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This is part of my series on How To Stand Up For Yourself.

A reader wrote, “Dear Stewie, I keep getting roped into stuff I don’t want to do. When is it ok to say No?”

This is a fantastic question, and something we all struggle with. And my answer is simple: Say No to any adult at any time, so you are free to say Yes to the right things.

Two examples:

  1. Everyone at work is going to a movie. Is it ok to say No? Absolutely!
  2. Your spouse asks you to make dinner. Is it ok to say No? Of course!

I know this may sound extreme, but you’re not obligated to give your time to other people, just as no one is required to give you their time. Your time is yours and yours alone. Let’s use this as a baseline, and then delve into exceptions.

4 cases where you should say Yes:

1. You want to maintain a relationship. Relationships need ongoing shared experiences to survive and thrive. You might go to a movie your friend picked just to spend time with them or make dinner for your spouse because they’ve had a stressful day, and a nice meal will delight them. You don’t do these things because you feel obligated but because you care about nurturing your relationship. Viewed through this lens, saying Yes to people we care about is not a burden but a joy.

Just beware of one-sided relationships, e.g., your friend always chooses the movies. Inequities are a sign of an unhealthy relationship.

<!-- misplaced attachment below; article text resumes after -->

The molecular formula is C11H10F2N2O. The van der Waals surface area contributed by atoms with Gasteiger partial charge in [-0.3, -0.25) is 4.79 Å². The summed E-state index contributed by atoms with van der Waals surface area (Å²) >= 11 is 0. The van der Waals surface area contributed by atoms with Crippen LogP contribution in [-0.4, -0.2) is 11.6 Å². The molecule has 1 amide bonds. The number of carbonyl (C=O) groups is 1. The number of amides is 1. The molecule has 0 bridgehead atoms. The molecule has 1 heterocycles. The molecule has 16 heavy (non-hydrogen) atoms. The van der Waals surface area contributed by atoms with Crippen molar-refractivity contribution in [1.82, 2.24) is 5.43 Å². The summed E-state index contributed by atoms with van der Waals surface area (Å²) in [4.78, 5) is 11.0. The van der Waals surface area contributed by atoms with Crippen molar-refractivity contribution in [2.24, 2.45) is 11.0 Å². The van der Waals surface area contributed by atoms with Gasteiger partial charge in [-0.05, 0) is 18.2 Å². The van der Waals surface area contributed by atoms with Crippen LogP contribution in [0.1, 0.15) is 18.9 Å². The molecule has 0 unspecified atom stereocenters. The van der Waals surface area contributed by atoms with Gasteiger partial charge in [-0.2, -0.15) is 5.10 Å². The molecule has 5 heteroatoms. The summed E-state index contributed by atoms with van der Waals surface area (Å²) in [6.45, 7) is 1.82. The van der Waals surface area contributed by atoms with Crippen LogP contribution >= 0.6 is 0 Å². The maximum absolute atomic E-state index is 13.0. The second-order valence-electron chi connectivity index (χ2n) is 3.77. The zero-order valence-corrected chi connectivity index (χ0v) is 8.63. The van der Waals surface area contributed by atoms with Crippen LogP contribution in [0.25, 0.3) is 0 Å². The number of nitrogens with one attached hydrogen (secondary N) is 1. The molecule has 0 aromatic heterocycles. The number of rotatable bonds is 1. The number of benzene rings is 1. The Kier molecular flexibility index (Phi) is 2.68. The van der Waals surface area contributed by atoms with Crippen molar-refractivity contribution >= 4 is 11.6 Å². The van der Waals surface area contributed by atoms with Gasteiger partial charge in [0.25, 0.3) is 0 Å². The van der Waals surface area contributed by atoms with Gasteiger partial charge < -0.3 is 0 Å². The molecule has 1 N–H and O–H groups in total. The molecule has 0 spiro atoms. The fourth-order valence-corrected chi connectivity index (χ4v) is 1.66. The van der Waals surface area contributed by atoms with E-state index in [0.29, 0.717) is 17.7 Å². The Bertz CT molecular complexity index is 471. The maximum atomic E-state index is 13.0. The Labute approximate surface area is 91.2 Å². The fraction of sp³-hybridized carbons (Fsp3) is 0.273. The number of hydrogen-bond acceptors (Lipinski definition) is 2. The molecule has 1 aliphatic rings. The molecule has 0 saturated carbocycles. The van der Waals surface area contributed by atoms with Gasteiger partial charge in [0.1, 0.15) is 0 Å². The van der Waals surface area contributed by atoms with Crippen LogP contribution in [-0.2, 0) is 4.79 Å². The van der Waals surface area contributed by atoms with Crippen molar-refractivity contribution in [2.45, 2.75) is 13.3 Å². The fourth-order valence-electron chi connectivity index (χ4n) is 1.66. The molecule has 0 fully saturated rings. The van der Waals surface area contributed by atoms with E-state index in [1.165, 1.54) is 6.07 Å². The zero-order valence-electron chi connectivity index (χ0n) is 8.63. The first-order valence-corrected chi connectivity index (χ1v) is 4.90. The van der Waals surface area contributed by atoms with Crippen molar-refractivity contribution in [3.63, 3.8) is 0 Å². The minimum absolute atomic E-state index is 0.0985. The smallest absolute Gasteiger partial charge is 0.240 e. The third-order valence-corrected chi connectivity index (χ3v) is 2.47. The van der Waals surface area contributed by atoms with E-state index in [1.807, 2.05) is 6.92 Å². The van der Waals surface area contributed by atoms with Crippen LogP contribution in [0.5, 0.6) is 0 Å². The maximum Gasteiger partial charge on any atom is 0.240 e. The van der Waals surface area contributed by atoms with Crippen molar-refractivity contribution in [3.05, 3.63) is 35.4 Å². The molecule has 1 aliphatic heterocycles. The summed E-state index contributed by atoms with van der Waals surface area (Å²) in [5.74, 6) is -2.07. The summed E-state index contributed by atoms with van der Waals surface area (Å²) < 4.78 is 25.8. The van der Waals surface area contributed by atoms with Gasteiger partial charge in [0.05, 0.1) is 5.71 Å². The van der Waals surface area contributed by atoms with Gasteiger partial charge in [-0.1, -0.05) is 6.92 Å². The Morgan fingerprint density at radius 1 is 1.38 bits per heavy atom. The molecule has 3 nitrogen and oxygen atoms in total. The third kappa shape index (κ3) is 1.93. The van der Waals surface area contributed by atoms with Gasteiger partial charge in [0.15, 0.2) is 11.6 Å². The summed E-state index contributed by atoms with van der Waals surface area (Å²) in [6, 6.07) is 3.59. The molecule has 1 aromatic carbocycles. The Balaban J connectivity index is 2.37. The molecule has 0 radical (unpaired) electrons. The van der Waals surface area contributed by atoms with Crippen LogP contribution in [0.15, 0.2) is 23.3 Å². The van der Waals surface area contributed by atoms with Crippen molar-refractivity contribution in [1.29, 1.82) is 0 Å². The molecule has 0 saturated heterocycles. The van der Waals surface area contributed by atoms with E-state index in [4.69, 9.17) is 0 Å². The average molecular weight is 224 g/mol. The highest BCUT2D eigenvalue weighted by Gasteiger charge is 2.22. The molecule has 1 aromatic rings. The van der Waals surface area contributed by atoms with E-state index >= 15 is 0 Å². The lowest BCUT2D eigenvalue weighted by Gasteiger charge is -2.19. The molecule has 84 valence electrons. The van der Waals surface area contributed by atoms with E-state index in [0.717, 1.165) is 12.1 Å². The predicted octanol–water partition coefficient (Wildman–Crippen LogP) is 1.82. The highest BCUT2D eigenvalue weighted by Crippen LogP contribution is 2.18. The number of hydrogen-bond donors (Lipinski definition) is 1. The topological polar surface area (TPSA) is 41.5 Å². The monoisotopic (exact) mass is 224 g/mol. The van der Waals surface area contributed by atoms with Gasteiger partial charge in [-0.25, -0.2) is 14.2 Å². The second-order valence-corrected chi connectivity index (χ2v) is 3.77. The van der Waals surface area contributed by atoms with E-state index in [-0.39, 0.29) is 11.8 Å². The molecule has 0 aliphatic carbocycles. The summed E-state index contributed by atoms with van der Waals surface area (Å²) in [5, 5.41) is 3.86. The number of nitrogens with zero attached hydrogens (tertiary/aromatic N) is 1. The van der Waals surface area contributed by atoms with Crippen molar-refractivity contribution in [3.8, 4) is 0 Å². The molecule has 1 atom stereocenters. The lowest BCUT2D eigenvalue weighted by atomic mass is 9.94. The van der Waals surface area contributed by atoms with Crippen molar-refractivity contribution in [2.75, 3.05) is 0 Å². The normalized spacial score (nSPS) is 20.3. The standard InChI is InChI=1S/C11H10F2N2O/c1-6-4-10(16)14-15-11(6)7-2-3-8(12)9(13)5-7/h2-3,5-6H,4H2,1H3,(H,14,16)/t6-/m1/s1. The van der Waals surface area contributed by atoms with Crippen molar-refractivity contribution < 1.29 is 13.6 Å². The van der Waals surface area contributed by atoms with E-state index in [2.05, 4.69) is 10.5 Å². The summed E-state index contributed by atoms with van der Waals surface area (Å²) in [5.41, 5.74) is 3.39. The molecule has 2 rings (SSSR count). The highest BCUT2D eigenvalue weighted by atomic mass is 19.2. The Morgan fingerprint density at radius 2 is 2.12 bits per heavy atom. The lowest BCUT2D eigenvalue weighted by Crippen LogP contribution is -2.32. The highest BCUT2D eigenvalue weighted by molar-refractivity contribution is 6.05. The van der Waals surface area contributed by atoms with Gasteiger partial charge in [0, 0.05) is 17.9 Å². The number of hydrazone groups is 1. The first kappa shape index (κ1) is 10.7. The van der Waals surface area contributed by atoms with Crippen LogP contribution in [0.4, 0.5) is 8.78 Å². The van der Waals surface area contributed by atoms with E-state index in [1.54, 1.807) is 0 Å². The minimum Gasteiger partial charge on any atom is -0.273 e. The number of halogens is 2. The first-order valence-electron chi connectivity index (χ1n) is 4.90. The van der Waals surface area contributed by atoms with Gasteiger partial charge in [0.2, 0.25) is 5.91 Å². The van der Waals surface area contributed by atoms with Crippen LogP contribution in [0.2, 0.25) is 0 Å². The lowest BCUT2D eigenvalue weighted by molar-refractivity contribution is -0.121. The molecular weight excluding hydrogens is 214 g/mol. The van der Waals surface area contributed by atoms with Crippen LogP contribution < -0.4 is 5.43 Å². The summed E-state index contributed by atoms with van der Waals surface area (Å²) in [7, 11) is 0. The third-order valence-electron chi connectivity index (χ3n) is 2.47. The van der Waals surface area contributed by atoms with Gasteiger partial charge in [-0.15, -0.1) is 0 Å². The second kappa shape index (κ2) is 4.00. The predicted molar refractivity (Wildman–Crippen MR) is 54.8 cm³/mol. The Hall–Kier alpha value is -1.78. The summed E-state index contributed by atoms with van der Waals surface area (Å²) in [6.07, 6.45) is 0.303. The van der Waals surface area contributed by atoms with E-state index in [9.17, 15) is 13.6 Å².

2. Your spouse asks you to take out the trash. A modern household has many chores, e.g., cleaning, laundry, and maintenance. No one loves to do housework—it’s work afterall!—but everyone benefits when the work is completed. And the bigger the household, the more work there is.

So, keep this in mind before saying No to a task. Instead of complaining, ask yourself what life would look like if no one did this chore for a whole year.

3. You have accepted an obligation. Some commitments are short-lived, while others are long-lasting.

For example, you may be a caregiver to someone in a wheelchair. They might need help reaching things on a high shelf or traversing a steep ramp, but not need help with other life tasks, such as navigating friendships, finding a job, and filing their taxes. As such, you’re obligated to assist them with things they cannot reasonably do. At the same time, you’re not required to do anything they can do themselves.

4. You’re in a position to help someone in danger. We have a moral obligation to help others in peril, though the guidelines about when/how to save them are murky. Use your best judgment.

Parting thoughts:

You may say No to anyone at any time. But you don’t get to choose how they react or the lasting consequences. So, before you tell someone No ask yourself:

  • Do I want to maintain a relationship?
  • Am I being asked to maintain my own household?
  • Did I accept an obligation?
  • Are they in danger?

Saying No to unimportant stuff frees up time so you can say Yes to the right things. And that’s really the point here: say No to inconsequential matters, so you have time to say Yes to what’s essential. At the end of each day, ask yourself, “Am I saying Yes to the right stuff?”